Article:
In the wake of Japan's recent massive earthquake and accompanying tsunami, the daily Ishinomaki Hibi Shimbun, based in Japan’s Miyagi Prefecture, found itself without power. So it produced new issues during a crucial time using what was available to editors – paper, and pen.What a beautiful throwback to a time when newspapers were the only source of information about the outside world. I found this not only extraordinary for its low-tech resourcefulness, but also moving - that journalists and editors, as providers of information, would take their roles so seriously. We all know that in times of crisis, if our basic needs are met - and sometimes even when they aren't - the thing we hunger for most is information.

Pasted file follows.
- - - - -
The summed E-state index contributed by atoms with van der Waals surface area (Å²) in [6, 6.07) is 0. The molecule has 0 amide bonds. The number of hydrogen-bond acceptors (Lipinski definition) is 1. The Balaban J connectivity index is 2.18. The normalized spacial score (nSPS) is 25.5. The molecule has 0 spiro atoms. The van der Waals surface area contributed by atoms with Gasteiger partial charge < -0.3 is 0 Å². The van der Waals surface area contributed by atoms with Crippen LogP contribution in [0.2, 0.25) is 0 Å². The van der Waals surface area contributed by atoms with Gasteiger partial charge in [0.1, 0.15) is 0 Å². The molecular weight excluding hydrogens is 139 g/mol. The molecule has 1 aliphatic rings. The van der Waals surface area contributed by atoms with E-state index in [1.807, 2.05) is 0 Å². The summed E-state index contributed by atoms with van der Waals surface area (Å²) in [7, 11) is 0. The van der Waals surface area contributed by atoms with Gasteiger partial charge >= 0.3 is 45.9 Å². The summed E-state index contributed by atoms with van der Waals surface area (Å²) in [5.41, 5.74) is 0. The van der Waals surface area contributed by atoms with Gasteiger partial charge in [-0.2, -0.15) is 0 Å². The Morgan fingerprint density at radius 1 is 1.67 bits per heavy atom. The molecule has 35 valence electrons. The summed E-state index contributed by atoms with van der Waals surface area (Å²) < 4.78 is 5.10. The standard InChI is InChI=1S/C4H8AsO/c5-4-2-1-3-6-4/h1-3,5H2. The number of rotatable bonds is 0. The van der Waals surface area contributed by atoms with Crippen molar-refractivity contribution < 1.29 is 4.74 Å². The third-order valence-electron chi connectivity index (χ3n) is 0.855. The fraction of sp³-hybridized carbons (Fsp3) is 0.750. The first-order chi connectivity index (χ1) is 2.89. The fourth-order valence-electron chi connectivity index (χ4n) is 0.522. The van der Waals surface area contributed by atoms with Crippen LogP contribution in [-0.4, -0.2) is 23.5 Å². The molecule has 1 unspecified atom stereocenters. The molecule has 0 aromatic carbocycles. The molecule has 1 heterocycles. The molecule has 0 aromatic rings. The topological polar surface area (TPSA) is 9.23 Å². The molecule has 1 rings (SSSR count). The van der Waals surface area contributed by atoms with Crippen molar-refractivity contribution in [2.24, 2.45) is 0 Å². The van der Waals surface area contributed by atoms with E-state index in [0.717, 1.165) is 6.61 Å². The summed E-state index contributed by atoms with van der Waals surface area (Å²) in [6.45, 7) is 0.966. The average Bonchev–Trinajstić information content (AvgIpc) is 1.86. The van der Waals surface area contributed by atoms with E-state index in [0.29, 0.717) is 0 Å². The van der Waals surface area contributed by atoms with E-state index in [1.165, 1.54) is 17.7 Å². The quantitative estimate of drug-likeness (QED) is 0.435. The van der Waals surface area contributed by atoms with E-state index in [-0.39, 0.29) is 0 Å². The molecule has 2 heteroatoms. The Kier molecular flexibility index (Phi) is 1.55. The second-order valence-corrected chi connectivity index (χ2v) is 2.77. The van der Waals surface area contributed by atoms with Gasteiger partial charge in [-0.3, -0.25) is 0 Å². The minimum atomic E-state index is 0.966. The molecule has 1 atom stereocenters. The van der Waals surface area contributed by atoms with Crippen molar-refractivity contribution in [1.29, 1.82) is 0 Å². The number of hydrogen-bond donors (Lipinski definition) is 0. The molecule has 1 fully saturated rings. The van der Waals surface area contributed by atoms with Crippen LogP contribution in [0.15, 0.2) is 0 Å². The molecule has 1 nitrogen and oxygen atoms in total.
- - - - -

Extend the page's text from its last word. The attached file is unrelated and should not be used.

For six days, six of the paper’s staffers researched stories before passing them on to three others, who then meticulously hand-wrote the news on poster-size paper, using flashlights when natural light was not available. These “newspapers” were then published, so to speak, by pasting them at the entrances of various relief centers, so that survivors could keep up to date with the day’s headlines, free of charge.